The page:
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Shoma

Emulation for Ps2 is still hard...

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I was wondering if we're getting games like gears of war and COD4 and they're as twice as more powerful to run on pc why is the ps2 still going so slow?

Im not quite sure how the emulation works, but is based on your pc or on the emulator?

CUz just recently some guy statted, "There is no cpu as of yet tha can run a ps2 game full speed."

So what's what here?

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Has to do with the tasks the emulator is putting on a PC. None are very efficient. So they're putting a greater total on your CPU than would be put on the PS2 hardware... that's why it's not really comparable to say COD4 runs great, why won't PS2 games.

 

Also emulation is almost entirely run by your CPU, while real games offload a lot of that onto a GPU.

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so its not really saying " ur cpu cant handle it" but morre, "the emu is putting more than it should on your cpu" right?

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It all has to do with the console's own hardware having specific hardware for specific tasks and those pieces of chips and whatnot are designed to work in sync with each other.

 

Now take a look at the PC hardware; while it has hardware for graphics audio and whatnot, similar to,say, the PS2, none of that hardware is specifically designed to do e.g. graphics just for, COD4 or PS2 games. This hardware has to do many things, things which vary in complexity and execution, whereas the hardware of the PS2 for example, has to only worry about stuff pertaining to the PS2 and PSX.

 

To top it off, the reason the PS2 is so well backwards compatible with the PSX is because the PS2 isn't emulating the PS1, but the PS2 has the hardware of the PSX inside it.

 

Now, to get back to the original problem: the problem is that even if you tell the PC graphics card to work with the PS2's graphics data, it cannot understand that data, because the PC graphics card wasn't specifically designed to understand the PS2's graphics routines. So something has to translate this mess for the graphics card in order for it to output something visible to the user. And this "translator" happens to be your processor.

 

The faster your processor is, and the more cores it has, doing specific translation work themselves, the faster the resulting emulation will be.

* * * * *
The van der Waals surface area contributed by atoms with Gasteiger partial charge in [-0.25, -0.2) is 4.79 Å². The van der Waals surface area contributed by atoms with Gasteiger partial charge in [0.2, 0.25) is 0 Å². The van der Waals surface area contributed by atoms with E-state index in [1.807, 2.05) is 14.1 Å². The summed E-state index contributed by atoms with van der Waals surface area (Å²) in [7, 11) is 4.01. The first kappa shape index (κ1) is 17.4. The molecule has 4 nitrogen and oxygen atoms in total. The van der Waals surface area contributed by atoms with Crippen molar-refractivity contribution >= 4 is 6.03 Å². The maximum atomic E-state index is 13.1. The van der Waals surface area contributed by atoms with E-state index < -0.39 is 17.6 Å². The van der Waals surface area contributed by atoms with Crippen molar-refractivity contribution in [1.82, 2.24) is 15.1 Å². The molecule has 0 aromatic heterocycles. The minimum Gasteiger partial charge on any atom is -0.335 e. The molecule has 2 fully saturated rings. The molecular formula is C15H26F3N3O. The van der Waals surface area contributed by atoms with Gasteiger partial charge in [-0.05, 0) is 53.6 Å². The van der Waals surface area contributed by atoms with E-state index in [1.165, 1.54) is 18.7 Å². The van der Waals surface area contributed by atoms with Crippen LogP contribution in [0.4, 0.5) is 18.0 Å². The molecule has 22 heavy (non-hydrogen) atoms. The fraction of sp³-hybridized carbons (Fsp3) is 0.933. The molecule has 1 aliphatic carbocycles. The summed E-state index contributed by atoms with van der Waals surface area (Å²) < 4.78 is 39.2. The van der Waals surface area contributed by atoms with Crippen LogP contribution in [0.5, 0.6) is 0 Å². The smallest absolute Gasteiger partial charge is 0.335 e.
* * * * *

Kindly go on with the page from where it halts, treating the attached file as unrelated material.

Same with sound and every other component that the console has, and this is why emulation of console can never be compared directly to PC games.

 

This is how it will always be with PCs, and the only way to make this translation noticeable faster is to split the translation effort to many processors, i.e. multiple cores in the same processor. Unless hardware manufacturers come into some agreement where they start to embed console hardware seamlessly into everyday PCs this approach to emulation will never change.

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It all has to do with the console's own hardware having specific hardware for specific tasks and those pieces of chips and whatnot are designed to work in sync with each other.

 

Now take a look at the PC hardware; while it has hardware for graphics audio and whatnot, similar to,say, the PS2, none of that hardware is specifically designed to do e.g. graphics just for, COD4 or PS2 games. This hardware has to do many things, things which vary in complexity and execution, whereas the hardware of the PS2 for example, has to only worry about stuff pertaining to the PS2 and PSX.

 

To top it off, the reason the PS2 is so well backwards compatible with the PSX is because the PS2 isn't emulating the PS1, but the PS2 has the hardware of the PSX inside it.

 

Now, to get back to the original problem: the problem is that even if you tell the PC graphics card to work with the PS2's graphics data, it cannot understand that data, because the PC graphics card wasn't specifically designed to understand the PS2's graphics routines. So something has to translate this mess for the graphics card in order for it to output something visible to the user. And this "translator" happens to be your processor.

 

The faster your processor is, and the more cores it has, doing specific translation work themselves, the faster the resulting emulation will be.

Same with sound and every other component that the console has, and this is why emulation of console can never be compared directly to PC games.

 

This is how it will always be with PCs, and the only way to make this translation noticeable faster is to split the translation effort to many processors, i.e. multiple cores in the same processor. Unless hardware manufacturers come into some agreement where they start to embed console hardware seamlessly into everyday PCs this approach to emulation will never change.

ANd thus forcing the mass to rely on modchips/swap magic for their emulation needs...

 

 

I see...Maybe next birthday i'll purchase a quad core, and see how much of a difference will there be.

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